Colorado prison officials are ramping up efforts to monitor parolees and respond to problems with their electronic monitoring equipment following the slaying of the state's corrections chief.
State lawmakers approved $495,000 for the plan Wednesday. The department already has the funds but needed permission from lawmakers to use it in next year's budget.
The extra efforts will start immediately and include monthly roundups of fugitives.
Parole records show that white supremacist gang member Evan Ebel slipped out of his ankle bracelet five days before Department of Corrections Director Tom Clements was killed at his home. Ebel is the only suspect in Clements' death.
Colorado court officials have found two more sentencing errors like the one that allowed the only suspect in the killing of the state's corrections to walk out of prison four years early.
Court officials said Tuesday the new errors were uncovered during a review of five years' worth of assault cases ordered by Gov. John Hickenlooper.
According to The Denver Post (http://tinyurl.com/d8x4hpk), neither mistake resulted in any inmates being improperly released. The erroneous sentences have since been corrected.
Walter Blair, administrator for the 11th Judicial District, confirmed the errors to The Associated Press. In a statement, the district said the errors are minor, isolated problems, and not indicative of a larger systemic issue.
Evan Ebel has been linked to the March 19 killing of corrections director Tom Clements and the killing of a pizza deliveryman two days before.
Ebel, who was on parole, was killed in a shootout in Texas. He was released from prison four years early because of a clerical error. Already serving time for a series of convictions, Ebel was sentenced to an additional four years for assaulting a prison officer, but because it was unclear the sentences were supposed to be served consecutively, officials treated the sentences as concurrent, and Ebel walked out of prison in January.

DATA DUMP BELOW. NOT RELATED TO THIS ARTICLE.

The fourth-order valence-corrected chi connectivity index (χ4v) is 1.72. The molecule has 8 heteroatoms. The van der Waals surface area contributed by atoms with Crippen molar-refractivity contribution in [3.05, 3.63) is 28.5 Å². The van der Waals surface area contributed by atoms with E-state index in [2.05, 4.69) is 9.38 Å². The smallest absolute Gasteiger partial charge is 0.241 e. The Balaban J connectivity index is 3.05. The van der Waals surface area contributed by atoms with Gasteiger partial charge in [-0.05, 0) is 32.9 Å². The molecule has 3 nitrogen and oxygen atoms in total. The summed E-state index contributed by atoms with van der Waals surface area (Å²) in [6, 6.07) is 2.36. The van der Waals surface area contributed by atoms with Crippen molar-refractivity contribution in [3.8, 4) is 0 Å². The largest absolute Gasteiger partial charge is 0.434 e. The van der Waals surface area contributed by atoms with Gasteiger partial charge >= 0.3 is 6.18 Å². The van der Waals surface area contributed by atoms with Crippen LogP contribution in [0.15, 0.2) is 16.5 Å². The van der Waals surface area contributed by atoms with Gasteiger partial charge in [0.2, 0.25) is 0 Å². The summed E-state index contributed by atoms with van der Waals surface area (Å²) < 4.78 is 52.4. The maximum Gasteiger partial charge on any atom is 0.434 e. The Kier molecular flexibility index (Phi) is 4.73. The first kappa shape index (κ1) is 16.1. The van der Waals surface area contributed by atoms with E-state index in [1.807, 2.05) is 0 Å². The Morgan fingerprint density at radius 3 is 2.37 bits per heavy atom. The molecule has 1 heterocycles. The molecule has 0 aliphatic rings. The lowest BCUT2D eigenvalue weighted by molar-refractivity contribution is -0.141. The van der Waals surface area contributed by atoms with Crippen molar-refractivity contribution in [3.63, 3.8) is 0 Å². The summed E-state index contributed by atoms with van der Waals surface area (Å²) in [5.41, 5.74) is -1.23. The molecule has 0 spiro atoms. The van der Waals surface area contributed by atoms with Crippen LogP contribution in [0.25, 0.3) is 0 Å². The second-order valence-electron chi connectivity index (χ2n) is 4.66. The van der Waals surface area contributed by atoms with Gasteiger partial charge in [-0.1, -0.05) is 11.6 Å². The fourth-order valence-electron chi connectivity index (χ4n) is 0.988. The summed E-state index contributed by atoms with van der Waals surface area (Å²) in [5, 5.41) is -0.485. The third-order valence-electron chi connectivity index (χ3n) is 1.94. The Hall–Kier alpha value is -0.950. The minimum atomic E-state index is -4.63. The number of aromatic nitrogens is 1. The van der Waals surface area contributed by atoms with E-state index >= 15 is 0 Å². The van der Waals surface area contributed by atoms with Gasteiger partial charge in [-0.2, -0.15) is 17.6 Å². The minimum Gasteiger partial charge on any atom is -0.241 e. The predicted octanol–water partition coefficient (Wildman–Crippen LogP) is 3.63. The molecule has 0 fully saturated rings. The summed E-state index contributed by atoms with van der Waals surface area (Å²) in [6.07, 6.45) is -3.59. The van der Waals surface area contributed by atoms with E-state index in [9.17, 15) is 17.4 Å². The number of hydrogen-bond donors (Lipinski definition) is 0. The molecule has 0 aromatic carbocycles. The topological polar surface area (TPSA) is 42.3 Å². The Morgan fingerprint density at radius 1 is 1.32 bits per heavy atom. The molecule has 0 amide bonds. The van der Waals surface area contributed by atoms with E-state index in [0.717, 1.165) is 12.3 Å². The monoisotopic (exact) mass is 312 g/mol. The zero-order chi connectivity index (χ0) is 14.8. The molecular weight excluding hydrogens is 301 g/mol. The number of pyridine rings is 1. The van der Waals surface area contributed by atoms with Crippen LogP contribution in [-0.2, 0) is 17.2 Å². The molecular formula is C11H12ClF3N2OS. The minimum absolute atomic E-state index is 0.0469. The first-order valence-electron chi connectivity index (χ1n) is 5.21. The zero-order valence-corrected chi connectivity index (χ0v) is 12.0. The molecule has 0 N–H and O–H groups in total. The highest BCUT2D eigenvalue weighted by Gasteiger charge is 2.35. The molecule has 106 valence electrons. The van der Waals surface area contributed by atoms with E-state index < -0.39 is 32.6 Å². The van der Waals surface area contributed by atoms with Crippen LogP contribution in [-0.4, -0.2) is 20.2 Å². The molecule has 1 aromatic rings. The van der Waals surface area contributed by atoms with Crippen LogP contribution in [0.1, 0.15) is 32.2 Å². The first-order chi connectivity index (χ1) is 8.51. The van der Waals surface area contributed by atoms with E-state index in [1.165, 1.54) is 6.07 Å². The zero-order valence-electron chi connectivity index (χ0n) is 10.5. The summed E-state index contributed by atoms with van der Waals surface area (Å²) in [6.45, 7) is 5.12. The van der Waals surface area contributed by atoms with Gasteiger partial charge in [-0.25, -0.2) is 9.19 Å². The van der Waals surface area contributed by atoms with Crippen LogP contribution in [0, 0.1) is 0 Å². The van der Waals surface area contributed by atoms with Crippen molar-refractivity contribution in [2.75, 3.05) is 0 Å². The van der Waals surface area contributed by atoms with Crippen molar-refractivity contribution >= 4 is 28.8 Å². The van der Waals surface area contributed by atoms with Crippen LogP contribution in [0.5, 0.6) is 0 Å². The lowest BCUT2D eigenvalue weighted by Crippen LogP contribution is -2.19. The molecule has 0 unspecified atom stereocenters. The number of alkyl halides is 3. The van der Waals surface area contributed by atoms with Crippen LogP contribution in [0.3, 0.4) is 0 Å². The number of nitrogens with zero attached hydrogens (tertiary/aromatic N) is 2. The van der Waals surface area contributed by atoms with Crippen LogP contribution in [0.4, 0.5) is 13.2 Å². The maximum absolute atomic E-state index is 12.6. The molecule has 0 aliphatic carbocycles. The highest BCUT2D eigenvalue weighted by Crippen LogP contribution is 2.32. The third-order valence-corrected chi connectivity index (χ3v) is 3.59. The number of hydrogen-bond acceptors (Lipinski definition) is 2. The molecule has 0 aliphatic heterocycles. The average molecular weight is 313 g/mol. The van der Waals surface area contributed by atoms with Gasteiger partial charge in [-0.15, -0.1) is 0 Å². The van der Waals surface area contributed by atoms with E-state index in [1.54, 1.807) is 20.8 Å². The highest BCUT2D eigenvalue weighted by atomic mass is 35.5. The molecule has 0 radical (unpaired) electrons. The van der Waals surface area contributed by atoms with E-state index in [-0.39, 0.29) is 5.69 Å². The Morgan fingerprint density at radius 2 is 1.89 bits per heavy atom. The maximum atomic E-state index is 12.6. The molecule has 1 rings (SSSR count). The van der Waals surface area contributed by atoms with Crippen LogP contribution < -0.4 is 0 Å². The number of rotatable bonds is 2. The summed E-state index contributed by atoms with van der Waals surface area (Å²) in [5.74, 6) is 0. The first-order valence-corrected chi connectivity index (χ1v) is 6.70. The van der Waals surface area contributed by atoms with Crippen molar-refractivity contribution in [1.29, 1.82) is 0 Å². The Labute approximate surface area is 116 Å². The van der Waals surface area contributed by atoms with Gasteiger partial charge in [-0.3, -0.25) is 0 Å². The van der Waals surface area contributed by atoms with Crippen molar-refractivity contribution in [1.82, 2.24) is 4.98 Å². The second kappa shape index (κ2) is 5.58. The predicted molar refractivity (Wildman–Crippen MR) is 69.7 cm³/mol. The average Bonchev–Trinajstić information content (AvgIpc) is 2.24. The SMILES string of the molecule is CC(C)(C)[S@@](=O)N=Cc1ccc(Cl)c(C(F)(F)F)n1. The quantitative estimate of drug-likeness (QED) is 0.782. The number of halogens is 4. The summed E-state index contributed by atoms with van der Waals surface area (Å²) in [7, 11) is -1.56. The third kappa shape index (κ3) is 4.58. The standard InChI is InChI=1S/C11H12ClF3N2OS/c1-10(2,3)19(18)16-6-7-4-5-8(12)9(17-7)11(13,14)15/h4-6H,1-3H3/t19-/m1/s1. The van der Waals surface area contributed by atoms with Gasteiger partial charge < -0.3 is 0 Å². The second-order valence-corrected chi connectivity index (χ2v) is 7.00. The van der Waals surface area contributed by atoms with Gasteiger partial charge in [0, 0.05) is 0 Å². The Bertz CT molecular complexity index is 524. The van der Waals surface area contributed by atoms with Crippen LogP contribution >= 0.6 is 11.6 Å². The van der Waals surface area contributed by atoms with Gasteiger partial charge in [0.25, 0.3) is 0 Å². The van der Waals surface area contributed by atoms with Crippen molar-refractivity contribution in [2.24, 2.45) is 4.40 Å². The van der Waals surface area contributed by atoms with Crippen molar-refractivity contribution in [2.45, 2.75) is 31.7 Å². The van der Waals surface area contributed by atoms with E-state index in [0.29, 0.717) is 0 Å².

The State Court Administrator's Office is reviewing any cases involving convictions on charges requiring consecutive sentences.
About two months after his release, Ebel slipped out of his ankle bracelet, but parole officers didn't realize he had tampered with his bracelet until five days after the fact, the same day Clements was killed.
Parole officers are now required to respond to alerts from ankle bracelets within two hours.
State lawmakers were meeting to finalize next year's budget Wednesday and were expected to add about $650,000 for new parole supervision policies.
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